A FURTHER 640 jobs could be axed at Bradford Council as the authority prepares for budget cuts of £120 million over the next four years.

Council leader David Green called the proposals "gut-wrenching" but he also warned the situation could get even worse when details of Chancellor George Osborne's Autumn Statement are revealed tomorrow.

Frontline services are set to be cut across the board, including reduced amounts for adult and children's services, potential library closures, a 20 per cent decrease in winter gritting, and an end to Council funding for Police Community Support Officers (PCSOs).

The Labour group, which runs the Council, has now produced a draft budget to go before its executive next week before the plans are put out to public consultation.

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Cllr Green told the Telegraph & Argus that £60m needed to be cut over the next two years with the proposed budget covering everything bar a £6m shortfall which still needed to be identified for 2017/18.

"All this comes before the Chancellor's Autumn Statement, where we are expecting further savage cuts to local government, and quite possibly an acceleration of the cuts we already know about," said Cllr Green.

"We've taken money out of efficiency savings, management, buildings, administration, all the things you would expect us to do.

"Most of it, in the end, is going to be jobs. We think 641 full-time equivalent posts are under threat."

The Council has reduced its spending by more than £172m since 2011 due to a combination of Government cuts, increased demand, and rising costs, said Cllr Green.

An additional £7.5m has been raised through increases in Council tax, and the authority is proposing an increase of 1.6 per cent in each of the next two years, equating to a rise of £1.54 a month for a Band D household.

Despite being classed as the 18th most deprived district in the country since 2011, the Council, which employs about 11,000 people, said its spending power had been reduced by nearly £220 per person, a figure it said was more than five times higher than those in the ten wealthiest authorities.

In this financial year it is budgeted to spend £420.6m.

"I think we've got to the point where the policy towards local government, if they do what we fear they're going to do over the next four years, many local authorities will become unviable," said Cllr Green.

"Bradford would probably reduce to providing the minimum statutory services.

"I've been a councillor for 25 years, and this is the most dire financial predicament local authorities have found themselves in at any point during that time."

Other cuts included in the consultation include fewer staff delivering adult social care, which accounts for 30 per cent of the Council's total budget, a reduction in funding for educational services, further cuts to youth services, and all but the seven most heavily-used libraries - City, Manningham, Eccleshill, Shipley, Bingley, Keighley, and Ilkley - becoming community-managed.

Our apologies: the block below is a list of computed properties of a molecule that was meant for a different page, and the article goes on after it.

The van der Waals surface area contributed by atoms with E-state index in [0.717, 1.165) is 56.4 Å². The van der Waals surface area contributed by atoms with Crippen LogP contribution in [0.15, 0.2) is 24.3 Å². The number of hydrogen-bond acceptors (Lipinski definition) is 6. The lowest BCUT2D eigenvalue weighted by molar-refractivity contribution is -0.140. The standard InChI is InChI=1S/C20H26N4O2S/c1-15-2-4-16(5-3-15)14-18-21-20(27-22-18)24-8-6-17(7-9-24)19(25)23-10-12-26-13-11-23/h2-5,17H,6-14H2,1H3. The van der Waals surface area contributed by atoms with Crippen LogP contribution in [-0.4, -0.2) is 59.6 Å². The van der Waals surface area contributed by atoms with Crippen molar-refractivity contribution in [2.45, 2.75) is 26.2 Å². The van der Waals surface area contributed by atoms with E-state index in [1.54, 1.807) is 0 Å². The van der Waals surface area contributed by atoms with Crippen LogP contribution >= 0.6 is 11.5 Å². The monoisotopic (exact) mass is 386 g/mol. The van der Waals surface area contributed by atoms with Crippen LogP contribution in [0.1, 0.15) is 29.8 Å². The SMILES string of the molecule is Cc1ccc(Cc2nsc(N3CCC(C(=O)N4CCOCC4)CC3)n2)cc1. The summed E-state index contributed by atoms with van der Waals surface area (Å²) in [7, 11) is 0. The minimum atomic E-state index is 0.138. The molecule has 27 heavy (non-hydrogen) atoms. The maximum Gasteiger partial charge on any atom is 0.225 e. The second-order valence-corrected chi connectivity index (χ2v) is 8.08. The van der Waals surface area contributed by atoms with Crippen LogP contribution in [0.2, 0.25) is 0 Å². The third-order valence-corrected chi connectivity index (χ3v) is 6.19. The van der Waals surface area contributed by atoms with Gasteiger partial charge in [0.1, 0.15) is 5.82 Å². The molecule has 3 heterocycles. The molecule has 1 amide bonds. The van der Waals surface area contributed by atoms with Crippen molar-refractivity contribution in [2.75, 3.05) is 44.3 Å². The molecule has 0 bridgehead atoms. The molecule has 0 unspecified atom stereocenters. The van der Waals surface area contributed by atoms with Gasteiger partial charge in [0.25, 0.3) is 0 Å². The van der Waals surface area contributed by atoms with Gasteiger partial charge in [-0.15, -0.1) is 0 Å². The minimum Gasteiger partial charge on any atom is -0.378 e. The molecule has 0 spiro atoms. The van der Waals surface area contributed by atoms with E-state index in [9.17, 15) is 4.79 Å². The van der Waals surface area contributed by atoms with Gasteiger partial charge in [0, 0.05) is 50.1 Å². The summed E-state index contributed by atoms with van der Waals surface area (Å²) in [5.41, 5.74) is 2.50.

Bin collections would change from weekly to alternate weeks, a charge of £40 a year would be introduced for those wanting green waste collection, some selected street lights would be turned off between midnight and 5am, and rate relief would be reduced for non-profit organisations.

"We will listen to what is said in the consultation," said Cllr Green.

"But this has been the hardest, most gut-wrenching budget process that we've been in, and we've been doing this horrible stuff since 2010.

"If people come back with alternative ideas, then they'll be seriously considered. However, the reality is a minimum of £120million cuts over the next four years."

Councillor Simon Cooke, leader of the Council's Conservative group, lambasted the Labour group for how it published its proposals.

"It is becoming an annual routine that the Labour Council releases the budget to the press, before releasing it to nearly 50 per cent of council members, which is undemocratic and totally unacceptable.

"I will make comments when I have had chance to read the document."

Councillor Jeanette Sunderland, leader of the authority's Liberal Democrat group, said: "We have to challenge every penny.

"We keep crying saying we have got no money, yet we still spend millions renovating buildings.

"We are still borrowing money to build new swimming pools for example, when people are suffering cuts to their social care."

On the cuts to PCSOs, Cllr Green said the £1.2m the Council spends to help fund 120 officers would be withdrawn.

In response, West Yorkshire Police and Crime Commissioner, Mark Burns-Williamson, said: "Government cuts of more than 30 per cent to the policing budget are already having a significant impact on how we do business, and an additional round of cuts of between 25 per cent and 40 per cent are due to be announced in the Government’s Comprehensive Spending Review (CSR) this week.

"The stark reality of these cuts means that it will be very difficult to maintain the current levels of PCSOs, although I will be in conversation with Bradford Council and others following the CSR announcement."

Dee Collins, Temporary Chief Constable for West Yorkshire Police, added: "Our Police Community Support Officers play an invaluable role in keeping people safe and over the years have become truly embedded within our communities.

"The feedback which we have received from residents and partners alike, absolutely reflect this, and I am determined to ensure that PCSOs remain an integral part of our future."

The draft budget will be discussed by the Council's executive on December 1.